Does this sound familiar?
"Your child is smart but unmotivated."
"If only they tried harder, your child would do so much better."
"Your child is lazy. He refuses to do assignments and always forgets his homework."
Many students with undiagnosed disabilities (and sometimes with diagnosed disabilities!) are accused of being lazy or unmotivated by teachers and (sometimes) parents. And it makes sense why they might think that: from the outside they see a smart and talented child with tons of 'unmet potential.' Teachers probably have the best intentions when they call to discuss your unmotivated child, but this kind of rhetoric can have seriously negative consequences for your child.
The truth is many children with learning disabilities actually work much harder than their peers. The child has probably crafted mechanisms to compensate for their disability all on their own, and they're processing lessons through this self-created lens. This is actually an amazingly impressive skill for a child, but one that often goes unacknowledged and has limited impact. While we can appreciate the skill and creativity that goes into creating their own 'fix up strategies,' your child would be better off working with experts to teach them effective strategies to access their lessons.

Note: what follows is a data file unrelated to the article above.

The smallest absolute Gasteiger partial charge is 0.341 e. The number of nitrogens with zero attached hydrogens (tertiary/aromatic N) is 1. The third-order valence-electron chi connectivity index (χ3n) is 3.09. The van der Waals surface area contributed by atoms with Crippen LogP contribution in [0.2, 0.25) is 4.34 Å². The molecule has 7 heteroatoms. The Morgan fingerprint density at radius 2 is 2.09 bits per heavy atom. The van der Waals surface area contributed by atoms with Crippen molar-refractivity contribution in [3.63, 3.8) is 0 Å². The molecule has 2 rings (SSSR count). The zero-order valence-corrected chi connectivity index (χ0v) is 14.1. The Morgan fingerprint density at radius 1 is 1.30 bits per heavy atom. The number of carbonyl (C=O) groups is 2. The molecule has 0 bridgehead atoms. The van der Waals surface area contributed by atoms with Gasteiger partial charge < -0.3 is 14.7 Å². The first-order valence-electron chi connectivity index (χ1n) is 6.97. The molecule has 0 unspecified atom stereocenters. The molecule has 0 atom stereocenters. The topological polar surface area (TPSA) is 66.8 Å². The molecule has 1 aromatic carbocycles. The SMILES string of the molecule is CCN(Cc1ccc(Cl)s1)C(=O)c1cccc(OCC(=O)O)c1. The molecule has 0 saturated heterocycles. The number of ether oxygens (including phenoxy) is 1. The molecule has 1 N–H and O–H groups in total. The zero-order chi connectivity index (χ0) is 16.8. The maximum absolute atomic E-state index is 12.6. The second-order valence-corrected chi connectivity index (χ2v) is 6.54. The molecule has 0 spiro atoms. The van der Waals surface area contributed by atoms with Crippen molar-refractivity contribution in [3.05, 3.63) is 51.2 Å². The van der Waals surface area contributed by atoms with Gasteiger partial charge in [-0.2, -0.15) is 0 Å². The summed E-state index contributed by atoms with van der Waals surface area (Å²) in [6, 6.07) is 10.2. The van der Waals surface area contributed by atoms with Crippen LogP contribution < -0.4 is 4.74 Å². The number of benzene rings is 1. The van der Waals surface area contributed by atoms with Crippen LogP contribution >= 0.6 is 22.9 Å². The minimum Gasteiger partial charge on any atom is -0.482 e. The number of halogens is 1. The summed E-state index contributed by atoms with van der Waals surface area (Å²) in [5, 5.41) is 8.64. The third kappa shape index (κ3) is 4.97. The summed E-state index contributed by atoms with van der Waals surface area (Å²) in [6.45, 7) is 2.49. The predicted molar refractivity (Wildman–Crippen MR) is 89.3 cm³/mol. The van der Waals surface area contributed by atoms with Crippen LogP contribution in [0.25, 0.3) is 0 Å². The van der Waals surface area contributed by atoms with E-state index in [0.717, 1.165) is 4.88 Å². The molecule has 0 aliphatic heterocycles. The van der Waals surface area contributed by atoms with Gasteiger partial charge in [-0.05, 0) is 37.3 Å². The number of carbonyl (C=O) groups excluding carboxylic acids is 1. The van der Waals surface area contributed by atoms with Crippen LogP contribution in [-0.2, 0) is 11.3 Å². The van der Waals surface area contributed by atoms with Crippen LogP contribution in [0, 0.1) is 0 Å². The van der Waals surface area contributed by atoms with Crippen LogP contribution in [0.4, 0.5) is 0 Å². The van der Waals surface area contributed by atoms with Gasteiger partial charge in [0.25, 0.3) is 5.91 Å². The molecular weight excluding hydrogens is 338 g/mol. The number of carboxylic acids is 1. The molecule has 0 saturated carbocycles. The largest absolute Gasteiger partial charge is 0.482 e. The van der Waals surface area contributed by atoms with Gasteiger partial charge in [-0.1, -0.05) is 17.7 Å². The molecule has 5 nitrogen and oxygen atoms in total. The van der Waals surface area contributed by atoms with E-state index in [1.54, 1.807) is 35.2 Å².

Learning disabilities are not the result of lazy students and working harder will not overcome it. Students with learning disabilities require support that meets their needs, but that is not due to a lack of motivation to learn. In actuality, lack of motivation is often a symptom of unmet learning needs and should be addressed in a successful IEP or 504 plan meeting.
If this sounds like your child, reach out to us to discuss how we can help. The best thing you can do is give your child the tools they need to be successful in school!